The super keyword is a special keyword. Calling super in the child's constructor invokes the parent constructor. That's how we are initialising the properties in the Author and Admin classes.

The child class can also override the methods of a parent class. This introduces the concept of polymorphism.

Polymorphism

Polymorphism means 'more than one form'. Like us, We the software engineers can work on the frontend, backend, DevOps and even testing. πŸ˜…

Polymorphism has two types.

  1. Compile time Polymorphism
  2. Runtime Polymorphism

Function overloading is a type of compile-time polymorphism. Here, we are creating more than one function with the same name and different parameters or types.

Function overloading is not supported in JavaScript because if you create functions with the same name, Javascript will override the last defined function with former functions.

Method overriding is a type of runtime polymorphism. Remember I told you that you can override the methods of parent class in the child class? That is method overriding.

Let's take example.

class User {
  constructor(email, password) {
    this.email = email;
    this.password = password;
  }

  login(email, password) {
    if (email === this.email && password === this.password) {
      console.log('Login Successfully');
    } else {
      console.log('Authentication Failed!!');
    }
  }
}

class Author extends User {
  #numOfPost;

  constructor(email, password) {
    super(email, password);
    this.#numOfPost = 0;
  }

  createPost(content) {
    // add content to your DB. :)
    this.#numOfPost++;
  }

  getNumOfPost() {
    return this.#numOfPost;
  }
}

class Admin extends User {
  constructor(email, password) {
    super(email, password);
  }

  login(email, password) {
    // add extra layer of security as this is an admin account.
    const isValidAdmin = true; // we can have some 2FA type security check here.
    if (email === this.email && password === this.password && isValidAdmin) {
      console.log('Admin Login Successfully');
    } else {
      console.log('Authentication Failed!!');
    }
  }

  removeUser(userId) {
    // remove this userId from your DB.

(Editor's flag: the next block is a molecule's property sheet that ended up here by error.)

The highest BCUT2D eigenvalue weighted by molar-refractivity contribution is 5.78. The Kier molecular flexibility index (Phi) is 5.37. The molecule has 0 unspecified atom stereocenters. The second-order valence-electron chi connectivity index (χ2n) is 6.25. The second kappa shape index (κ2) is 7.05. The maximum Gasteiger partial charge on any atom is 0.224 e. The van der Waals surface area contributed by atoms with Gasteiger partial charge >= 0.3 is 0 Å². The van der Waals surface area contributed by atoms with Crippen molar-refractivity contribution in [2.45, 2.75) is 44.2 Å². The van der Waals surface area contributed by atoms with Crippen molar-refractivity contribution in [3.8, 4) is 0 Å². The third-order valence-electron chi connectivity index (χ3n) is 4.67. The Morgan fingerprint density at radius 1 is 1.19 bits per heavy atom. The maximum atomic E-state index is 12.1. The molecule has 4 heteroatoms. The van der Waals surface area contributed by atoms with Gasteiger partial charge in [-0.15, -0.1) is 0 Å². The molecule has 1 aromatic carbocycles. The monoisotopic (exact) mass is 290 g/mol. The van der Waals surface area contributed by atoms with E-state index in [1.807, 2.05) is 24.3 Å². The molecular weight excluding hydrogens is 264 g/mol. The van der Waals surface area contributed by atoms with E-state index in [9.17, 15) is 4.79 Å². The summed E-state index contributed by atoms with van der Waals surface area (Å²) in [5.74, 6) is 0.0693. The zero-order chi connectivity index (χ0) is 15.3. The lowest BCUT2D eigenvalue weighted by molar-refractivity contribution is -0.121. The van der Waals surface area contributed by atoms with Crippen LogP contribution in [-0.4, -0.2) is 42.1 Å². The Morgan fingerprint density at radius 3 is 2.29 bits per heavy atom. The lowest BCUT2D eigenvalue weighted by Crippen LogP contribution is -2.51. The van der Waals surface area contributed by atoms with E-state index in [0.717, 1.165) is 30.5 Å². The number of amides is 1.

console.log('User Removed successfully.');
  }
}

const nehal = new Author('nm@gmail.com', 'password:)');
nehal.login('nm@gmail.com', 'password:)'); // Login Successfully

const json = new Admin('jason@gmail.com', '[Object] [object]');
json.login('jason@gmail.com', '[Object] [object]'); // Admin Login Successfully
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Here, the Author and Admin both inherit the User class. Both classes have the login method of the User class. Now I need some extra level of verification for the admin account, so I have created a login method in the Admin class. It will override the parent's login method.

When an object of the Admin class calls the login method, it will invoke a function call to the login method of the Admin class.

This is how we have achieved polymorphism using method overriding.

That's it. We have covered all the concepts of OOP with JavaScript. 🀩

Note: All the information above is based on my knowlege and research. If you find anything wrong here, please correct me in the comment section. Happy Learning πŸ™‚

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Discussion (32)

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lukeshiru profile image
LUKESHIRU

A more fitting title would be "Classes in JavaScript with easy...". A pretty common misconception is that you need classes to have OOP, which is actually incorrect.

Cheers!

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nehal_mahida profile image
Nehal Mahida Author

You may be right. But classes are designed in such a way so that it is easy to implement OOP. That's why JS introduced ES6 class. 😊

Happy Coding!

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lukeshiru profile image
LUKESHIRU

Classe were introduced as an encapsulation mechanism (like closures and modules), and were added to JS to please folks coming from other languages that can't code without classes. Again, the article is about classes, not about OOP, unless you talk about objects and messages (the core concepts of OOP).